Re: Erie 44'/70T Hoppers/Gondolas


Justin Kahn
 

Dear Schuyler
There certainly were solid-bottom conversions (the #45000 series, 529 of them, as memory serves) from the original #44000 drop-bottom gondolas, built in the early 1920's; the 1943 ORER listing (scan courtesy of Ed Bommer) is very clear on that, along with the 749 quad-hopper conversions (and the H- prefix was gone by 1943, which is part of the reason I got confused) in the #37000 series, and even two or three sad #44000 hold-outs with their drop-bottoms.
Another major source of my information is the 1950 freight car diagram book loaded on the Elwood site, and if I had had reason previously to check it for the quads, I would have found the information that the Erie started the quad conversions as early as 1934 (which is why they are in your 1935 ORER), and that the whole series carried the H- prefix from then until the last were entirely renumbered into the the #37000 hopper series in 1939-40 (without prefix). The #45000 solid-bottom (with AB brake equipment at the same time) are indicated as having been done in three groups: 250 in Dec 1937, 200 in March 1939, and 150 in July 1939, for a total of 600 (so more than seventy of them had already expired or been sold by 1943).
The conversion of most of the remaining #44000 drop-bottoms into solid-bottom gondolas (instead of quad hoppers, which seems to have been a successful program, as the view via Chuck Y. comes from the mid-1950's) so late in the Depression still suggests to me that the Erie must have had some specialized traffic in mind, as they were otherwise not very useful as gondolas, as the Erie was already heavily committed to longer gondolas, the majority with mill-type drop ends. A 44' high-side gondola with fixed ends would have been a much less-versatile car.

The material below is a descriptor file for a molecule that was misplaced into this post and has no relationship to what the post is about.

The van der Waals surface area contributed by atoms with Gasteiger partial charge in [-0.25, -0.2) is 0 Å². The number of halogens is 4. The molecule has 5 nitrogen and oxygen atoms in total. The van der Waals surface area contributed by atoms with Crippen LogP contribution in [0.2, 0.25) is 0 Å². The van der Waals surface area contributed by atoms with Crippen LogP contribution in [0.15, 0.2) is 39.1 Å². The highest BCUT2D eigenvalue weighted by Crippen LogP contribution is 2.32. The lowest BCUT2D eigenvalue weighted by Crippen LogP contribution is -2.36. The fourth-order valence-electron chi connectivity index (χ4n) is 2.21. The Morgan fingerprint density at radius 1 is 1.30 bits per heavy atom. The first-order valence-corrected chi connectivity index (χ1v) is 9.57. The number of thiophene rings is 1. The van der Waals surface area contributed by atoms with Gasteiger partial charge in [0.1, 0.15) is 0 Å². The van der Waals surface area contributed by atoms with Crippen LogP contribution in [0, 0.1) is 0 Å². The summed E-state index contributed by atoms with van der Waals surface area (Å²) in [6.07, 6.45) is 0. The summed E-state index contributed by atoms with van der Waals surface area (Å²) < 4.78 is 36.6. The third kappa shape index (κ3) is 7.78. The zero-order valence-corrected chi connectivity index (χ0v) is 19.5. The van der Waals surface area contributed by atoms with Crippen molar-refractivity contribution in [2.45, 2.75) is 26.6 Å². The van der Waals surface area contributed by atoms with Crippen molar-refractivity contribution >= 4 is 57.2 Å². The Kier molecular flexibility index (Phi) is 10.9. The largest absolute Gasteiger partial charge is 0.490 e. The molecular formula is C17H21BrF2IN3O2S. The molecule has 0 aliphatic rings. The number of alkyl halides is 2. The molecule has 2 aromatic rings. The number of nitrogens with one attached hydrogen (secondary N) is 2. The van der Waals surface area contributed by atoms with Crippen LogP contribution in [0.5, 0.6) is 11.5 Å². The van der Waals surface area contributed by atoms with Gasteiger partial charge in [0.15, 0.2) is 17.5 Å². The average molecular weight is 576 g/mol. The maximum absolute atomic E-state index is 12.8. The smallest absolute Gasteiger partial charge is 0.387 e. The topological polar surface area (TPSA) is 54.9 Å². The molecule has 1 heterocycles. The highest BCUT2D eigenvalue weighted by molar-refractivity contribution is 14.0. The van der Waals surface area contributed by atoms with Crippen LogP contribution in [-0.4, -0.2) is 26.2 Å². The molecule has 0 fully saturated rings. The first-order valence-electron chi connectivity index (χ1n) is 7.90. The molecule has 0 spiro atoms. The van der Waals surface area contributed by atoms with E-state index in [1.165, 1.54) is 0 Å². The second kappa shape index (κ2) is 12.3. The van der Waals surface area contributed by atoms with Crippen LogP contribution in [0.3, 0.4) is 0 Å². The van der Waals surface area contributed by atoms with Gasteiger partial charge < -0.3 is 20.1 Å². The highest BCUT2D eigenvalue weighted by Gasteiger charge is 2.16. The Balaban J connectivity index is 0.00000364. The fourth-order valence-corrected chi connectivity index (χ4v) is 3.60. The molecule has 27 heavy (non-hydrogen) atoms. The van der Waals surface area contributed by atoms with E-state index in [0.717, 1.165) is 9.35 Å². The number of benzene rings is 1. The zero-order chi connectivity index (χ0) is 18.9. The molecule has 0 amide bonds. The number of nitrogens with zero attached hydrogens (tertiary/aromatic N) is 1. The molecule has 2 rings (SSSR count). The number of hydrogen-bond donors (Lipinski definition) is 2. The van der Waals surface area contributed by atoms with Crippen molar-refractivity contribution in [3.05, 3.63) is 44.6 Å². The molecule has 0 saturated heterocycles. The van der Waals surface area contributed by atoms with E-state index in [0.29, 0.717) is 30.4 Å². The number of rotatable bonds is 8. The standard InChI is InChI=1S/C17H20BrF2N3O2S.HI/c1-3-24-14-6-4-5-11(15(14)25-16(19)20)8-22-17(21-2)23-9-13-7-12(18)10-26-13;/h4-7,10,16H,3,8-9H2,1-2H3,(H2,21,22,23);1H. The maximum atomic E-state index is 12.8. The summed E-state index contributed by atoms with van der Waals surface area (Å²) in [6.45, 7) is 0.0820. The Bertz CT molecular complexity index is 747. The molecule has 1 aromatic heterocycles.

JGGK



Second, Bob, you say you have two HO models, but no word on
their provenance, which is my real interest--are they
commercial products?
The Mantua "Heavies" model is the only one I'm aware of, but there may be another one out there.

Last, no reason Al's conjecture about the H- prefix isn't
valid, and I am not questioning whether you are right,
Schuyler, just I'd like to know your authority for saying so,
as there is no indication of prefixes in ORER.
Ah, well, I've been looking at ERIE stuff seriously for thirty-five years, so I'm not sure I can come up with the exact
reference, but: Every photo I've ever seen of these with an "H" prefix has been converted to hopper configuration. Now,
that's maybe five or six photos, not >absolutely< conclusive, but OTOH, I have yet to see one of these cars in a hopper
configuration that did NOT have an "H." I've also discussed this with other members of the Erie Lackawanna Historical
Society (of which I have been Chairman for >20 years) and that's been the universal conclusion.

What I'm trying to figure out is why a prefix would have been
necessary for the quad conversions. I'm at the office, so
can't sort out what I am
remembering: does the view in the Crist have the original
#44000 series number or not?
It does. The photo date is 1938.

The quad in Chuck Yungkurth's
scan is the #37000 series used by 1943, the solid-bottoms
being renumbered into the #45000 series. Perhaps the prefix
may have been a temporary or interim solution until proper
repainting and renumbering could be accomplished
Exactly so. My July 1935 ORER, page 305, line 17, lists this series as "Type HT, 4 hopper, self clearing, H43000 to H44999"
with 751 cars [and there's a footnote that says "denotes additions"], and the next line, 21, (I'm not making this up, that's
what it says, there are no lines numbered 18-20) lists "Type GA, Gondola, Drop Bottom, 43000-44999" with 1247 cars" [and NO
footnote that indicates "denotes reductions.]. They had to have some method of telling them apart, and for whatever reason
(which may have had to do with completely irrelevant (to us) reasons regarding financing or leases or whatever) the elected
to use the "H" instead of renumbering them into another series.

; would this
have been a usual practice, on the Erie, or even more widely?
This was an unusual situation on the ERIE, I can't speak to other roads.

The other question that is nagging at me, and I hope someone
can answer, is that although a majority were converted to the
quad configuration, a very substantial minority became
solid-floor conversions at the same time;
I am not aware of there being solid floor conversions from this series. References?

presumably the Erie
had a specific commodity or traffic in mind to spend the
money (in the Depression) to convert them. Almost the only
thing that is unlikely would be coal or aggregates or other
traffic better suited to hoppers or drop-bottom gons.
In the depression, it was probably more cost-effective to convert cars maybe not being very well utilized for other services
to begin with, and secondly, this would have provided a substantial amount of work for the ERIE's own shop forces, in a time
when there may well have been not too much else to do.

SGL
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